Obesity and the MetS; what’s in a name?

Four of the five components that make up the MetS were identified as a cluster of CVD risk factors, more likely to occur in insulin-resistant/hyperinsulinaemic, nondiabetic individuals, subsumed under the rubric of Syndrome X. Obesity was not included as one of the components of Syndrome X, and this was not an oversight. A relationship between excess adiposity and a decrease in insulin-mediated glucose uptake had been demonstrated many years previously [16]. However, obesity does not equal insulin resistance, and an understanding of the relationship between obesity, insulin resistance, and cardio-metabolic risk is necessary to view the MetS in perspective.

Metabolically healthy obesity

The fact that not all overweight/obese individuals are insulin resistant, and demonstrate the abnormalities associated with this defect in insulin action, has frequently resulted in the division of these individuals into two groups: metabolically healthy obese (MHO) and metabolically abnormal obese. This distinction is based on the implicit assumption that insulin resistance is a fundamental characteristic of obesity, and insulin-sensitive, obese individuals are an anomaly, and deserve a special designation (MHO). Parenthetically, although a significant number of normal-weight individuals are insulin resistant, with the associated metabolic abnormalities, it has not led to a comparable division; e.g. normal weight healthy versus normal weight abnormal. For example, Wildman et al. [17], using conventional body mass index (BMI) criteria, divided c. 5000 participants in The National Health and Nutrition Examination Surveys (NHANES, 1999–2004) into normal weight, overweight and obese categories. They then used six criteria, the four components of the ATP III definition of the MetS, HOMA-IR (90th percentile) and CRP (90th percentile) to define subjects as metabolically normal (≤1 abnormality) or metabolically abnormal (≥2 abnormalities). With this approach they classified 51% of overweight individuals as metabolically healthy, 32% of obese subjects as metabolically healthy and 24% of normal-weight individuals as metabolically abnormal. Using a different approach [18], we found in 455 apparently healthy individuals that 30% of those whose steady-state plasma glucose (SSPG) concentrations observed during the insulin suppression test [19–21] placed them in the most insulin-sensitive tertile were overweight/obese, and only 36% of those whose SSPG concentration placed them in the most insulin-resistant tertile were obese. Indeed, approximately one of six individuals in the most insulin-resistant tertile were of normal weight. To put this into clinical perspective, in a study of 211 apparently healthy individuals [22], BMI ≥30.0 < 34.9 kg m−2, we found a prevalence of impaired glucose tolerance of 1% in the most insulin-sensitive tertile versus 46% in the most insulin resistant third of this obese group. These data show that a substantial portion of overweight/obese persons are insulin sensitive, without any of the metabolic abnormalities associated with insulin resistance, and insulin resistance and associated metabolic abnormalities are not uncommon in normal-weight persons. Thus, it seems reasonable to omit modifiers like ‘metabolically healthy’ obese, etc., and simply classify individuals, normal weight or obese, as a function of their cardio-metabolic risk.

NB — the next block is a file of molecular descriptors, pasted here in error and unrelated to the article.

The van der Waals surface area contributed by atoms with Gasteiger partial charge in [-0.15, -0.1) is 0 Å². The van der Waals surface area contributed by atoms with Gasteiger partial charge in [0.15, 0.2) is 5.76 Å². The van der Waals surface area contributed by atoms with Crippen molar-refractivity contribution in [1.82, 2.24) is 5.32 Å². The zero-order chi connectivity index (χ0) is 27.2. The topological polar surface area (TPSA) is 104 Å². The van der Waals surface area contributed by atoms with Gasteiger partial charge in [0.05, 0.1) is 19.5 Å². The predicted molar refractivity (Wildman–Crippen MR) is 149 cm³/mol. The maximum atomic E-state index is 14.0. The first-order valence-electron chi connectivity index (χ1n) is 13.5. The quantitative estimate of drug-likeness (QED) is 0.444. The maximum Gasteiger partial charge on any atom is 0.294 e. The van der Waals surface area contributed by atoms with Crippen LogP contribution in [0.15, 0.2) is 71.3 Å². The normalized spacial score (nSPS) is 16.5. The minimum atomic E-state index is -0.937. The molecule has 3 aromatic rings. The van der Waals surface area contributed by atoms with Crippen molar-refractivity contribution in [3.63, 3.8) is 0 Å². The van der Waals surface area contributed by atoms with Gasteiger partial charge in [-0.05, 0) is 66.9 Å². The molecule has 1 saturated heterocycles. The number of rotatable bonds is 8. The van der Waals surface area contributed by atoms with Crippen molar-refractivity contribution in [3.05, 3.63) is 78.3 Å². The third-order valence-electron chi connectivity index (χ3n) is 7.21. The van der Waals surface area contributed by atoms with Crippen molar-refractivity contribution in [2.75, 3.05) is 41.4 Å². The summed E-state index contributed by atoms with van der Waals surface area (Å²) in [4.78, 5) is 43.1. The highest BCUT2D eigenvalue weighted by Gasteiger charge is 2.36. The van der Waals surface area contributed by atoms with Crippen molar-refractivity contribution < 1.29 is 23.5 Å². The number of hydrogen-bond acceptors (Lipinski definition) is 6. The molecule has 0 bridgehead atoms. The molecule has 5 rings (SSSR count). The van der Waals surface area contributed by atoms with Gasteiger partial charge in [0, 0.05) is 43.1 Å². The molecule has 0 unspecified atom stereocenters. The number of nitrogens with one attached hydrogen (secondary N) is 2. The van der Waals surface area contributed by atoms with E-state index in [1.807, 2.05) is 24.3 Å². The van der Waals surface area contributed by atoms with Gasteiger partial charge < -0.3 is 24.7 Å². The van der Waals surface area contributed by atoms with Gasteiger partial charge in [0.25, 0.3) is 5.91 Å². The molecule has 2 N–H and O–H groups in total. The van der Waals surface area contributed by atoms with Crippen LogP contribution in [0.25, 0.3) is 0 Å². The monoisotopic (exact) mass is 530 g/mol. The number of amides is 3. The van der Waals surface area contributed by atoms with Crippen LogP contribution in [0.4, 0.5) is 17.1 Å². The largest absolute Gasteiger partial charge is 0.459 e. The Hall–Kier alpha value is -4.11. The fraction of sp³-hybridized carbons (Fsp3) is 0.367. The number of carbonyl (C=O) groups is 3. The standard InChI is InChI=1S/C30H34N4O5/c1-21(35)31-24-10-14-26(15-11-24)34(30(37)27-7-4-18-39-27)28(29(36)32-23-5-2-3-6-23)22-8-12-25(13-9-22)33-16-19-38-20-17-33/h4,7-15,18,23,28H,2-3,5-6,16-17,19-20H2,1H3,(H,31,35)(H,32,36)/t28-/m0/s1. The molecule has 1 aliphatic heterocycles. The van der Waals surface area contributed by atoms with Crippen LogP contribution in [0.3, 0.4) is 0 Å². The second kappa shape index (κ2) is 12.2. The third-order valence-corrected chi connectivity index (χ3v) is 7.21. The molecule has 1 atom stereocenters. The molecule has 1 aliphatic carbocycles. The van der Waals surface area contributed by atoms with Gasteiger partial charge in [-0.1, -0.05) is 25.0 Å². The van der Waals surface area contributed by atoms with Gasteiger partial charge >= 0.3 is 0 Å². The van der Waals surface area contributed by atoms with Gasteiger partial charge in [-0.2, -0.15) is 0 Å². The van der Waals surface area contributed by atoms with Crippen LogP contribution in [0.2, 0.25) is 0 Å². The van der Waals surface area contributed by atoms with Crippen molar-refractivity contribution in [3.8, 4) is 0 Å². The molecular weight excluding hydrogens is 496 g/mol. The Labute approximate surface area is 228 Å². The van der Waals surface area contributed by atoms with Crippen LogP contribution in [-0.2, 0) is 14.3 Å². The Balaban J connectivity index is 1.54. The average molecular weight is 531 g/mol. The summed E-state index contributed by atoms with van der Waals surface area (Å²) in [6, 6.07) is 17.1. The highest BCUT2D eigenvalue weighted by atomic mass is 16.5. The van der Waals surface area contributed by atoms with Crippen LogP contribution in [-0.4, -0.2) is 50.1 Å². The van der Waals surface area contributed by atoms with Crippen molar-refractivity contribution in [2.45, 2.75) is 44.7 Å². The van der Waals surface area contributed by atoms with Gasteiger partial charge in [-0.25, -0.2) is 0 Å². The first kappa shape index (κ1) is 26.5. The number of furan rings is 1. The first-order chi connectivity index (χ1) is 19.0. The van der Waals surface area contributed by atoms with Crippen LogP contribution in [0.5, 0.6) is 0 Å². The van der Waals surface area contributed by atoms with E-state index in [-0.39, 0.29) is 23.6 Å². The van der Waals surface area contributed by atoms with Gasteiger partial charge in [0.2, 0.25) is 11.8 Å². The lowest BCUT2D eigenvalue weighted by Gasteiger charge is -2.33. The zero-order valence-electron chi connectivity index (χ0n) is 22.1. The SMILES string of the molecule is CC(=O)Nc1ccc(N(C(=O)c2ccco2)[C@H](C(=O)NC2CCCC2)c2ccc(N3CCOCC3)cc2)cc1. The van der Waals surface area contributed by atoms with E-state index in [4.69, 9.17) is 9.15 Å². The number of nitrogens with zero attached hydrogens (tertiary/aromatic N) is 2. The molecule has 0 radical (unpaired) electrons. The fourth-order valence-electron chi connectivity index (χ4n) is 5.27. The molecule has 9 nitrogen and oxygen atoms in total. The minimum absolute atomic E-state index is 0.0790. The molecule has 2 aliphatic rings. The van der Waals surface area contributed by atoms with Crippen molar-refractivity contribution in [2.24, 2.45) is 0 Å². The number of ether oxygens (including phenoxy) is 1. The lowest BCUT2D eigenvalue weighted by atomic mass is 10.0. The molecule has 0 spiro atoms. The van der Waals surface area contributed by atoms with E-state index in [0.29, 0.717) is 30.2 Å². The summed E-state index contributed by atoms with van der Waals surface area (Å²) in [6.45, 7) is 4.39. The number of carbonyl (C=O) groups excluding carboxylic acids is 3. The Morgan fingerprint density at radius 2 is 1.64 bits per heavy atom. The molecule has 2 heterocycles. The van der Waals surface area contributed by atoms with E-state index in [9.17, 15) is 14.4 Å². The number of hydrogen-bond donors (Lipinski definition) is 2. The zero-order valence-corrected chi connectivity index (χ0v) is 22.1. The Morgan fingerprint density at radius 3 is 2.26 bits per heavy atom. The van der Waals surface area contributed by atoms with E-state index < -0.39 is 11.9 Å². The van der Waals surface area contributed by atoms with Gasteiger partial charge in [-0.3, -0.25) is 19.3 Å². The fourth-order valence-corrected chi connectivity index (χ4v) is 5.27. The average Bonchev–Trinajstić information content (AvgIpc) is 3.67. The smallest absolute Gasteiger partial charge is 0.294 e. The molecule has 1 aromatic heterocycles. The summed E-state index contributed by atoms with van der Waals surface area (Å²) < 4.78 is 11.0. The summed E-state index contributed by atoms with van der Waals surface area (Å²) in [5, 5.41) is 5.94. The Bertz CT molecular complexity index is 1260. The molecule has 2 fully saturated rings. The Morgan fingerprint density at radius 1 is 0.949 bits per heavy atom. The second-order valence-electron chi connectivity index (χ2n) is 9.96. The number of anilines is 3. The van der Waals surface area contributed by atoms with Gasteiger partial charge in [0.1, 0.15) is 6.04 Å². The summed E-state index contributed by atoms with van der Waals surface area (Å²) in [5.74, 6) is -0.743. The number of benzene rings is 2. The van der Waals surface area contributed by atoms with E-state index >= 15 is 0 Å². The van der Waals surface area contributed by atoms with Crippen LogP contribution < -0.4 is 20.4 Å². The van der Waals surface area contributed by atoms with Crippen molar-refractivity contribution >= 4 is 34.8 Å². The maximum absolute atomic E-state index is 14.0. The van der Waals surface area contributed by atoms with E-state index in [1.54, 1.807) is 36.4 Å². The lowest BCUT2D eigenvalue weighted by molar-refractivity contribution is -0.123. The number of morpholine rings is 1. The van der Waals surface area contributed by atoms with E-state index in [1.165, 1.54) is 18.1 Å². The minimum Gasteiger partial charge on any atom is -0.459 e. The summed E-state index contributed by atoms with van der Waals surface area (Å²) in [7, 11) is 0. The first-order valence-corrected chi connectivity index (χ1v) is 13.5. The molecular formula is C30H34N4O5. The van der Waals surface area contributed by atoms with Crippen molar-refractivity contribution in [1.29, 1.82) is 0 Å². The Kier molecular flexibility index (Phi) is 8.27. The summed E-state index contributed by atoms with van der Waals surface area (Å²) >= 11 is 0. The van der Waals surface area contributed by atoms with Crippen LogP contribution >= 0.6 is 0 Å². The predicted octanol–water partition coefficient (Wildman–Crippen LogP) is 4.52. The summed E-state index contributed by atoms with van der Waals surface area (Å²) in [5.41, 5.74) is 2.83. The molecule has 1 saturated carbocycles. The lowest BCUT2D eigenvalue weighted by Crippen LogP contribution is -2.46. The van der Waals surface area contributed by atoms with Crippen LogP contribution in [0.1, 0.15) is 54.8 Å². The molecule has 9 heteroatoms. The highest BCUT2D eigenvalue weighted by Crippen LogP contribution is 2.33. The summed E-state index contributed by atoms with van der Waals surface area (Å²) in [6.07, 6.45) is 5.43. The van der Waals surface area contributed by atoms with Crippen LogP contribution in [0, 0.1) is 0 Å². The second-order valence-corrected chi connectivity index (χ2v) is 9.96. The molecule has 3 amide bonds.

Interaction between excess adiposity and cardio-metabolic risk

The fact that obese persons can be insulin sensitive does not mean that excess adiposity is without an adverse effect on insulin action and associated metabolic abnormalities. As indicated earlier, when adjusted for differences in degree of fitness, differences in adiposity account for approximately 25% of the sixfold variability in insulin action in the population at large [2].

To provide insight into the relationship between insulin resistance and associated metabolic abnormalities, we determined SSPG concentration by the insulin suppression test in 314 apparently healthy individuals [23]. As results of prospective studies demonstrated that the third of an apparently healthy population that was most insulin resistant had a significant increase in adverse clinical outcomes [24, 25], the population was divided in thirds based on the values of SSPG concentration; insulin sensitive, intermediate and insulin resistant. Figure 1 displays the best-fit lines describing the relationships between BMI and plasma TG and HDL-C concentrations, and the glucose and insulin responses to a 75-g oral glucose challenge. Data in the two left panels indicate that the higher the BMI, the greater the increase in plasma TG concentration and decrease in HDL-C concentration. However, it is clear that the insulin-resistant group had significantly higher (TG) or lower (HDL-C) concentrations at any given BMI than did the insulin-sensitive group. Plasma glucose and insulin responses to the oral glucose challenge are displayed in the two right panels, and demonstrate the relative minor increase in magnitude of the glucose response as BMI increases. In contrast, the plasma insulin response increases to a much greater degree, and it is obvious that the magnitude of the insulin response to oral glucose minimizes the adverse effect of increasing adiposity on glucose response. It is also obvious that the insulin-resistant group has higher glucose and insulin responses at every BMI value.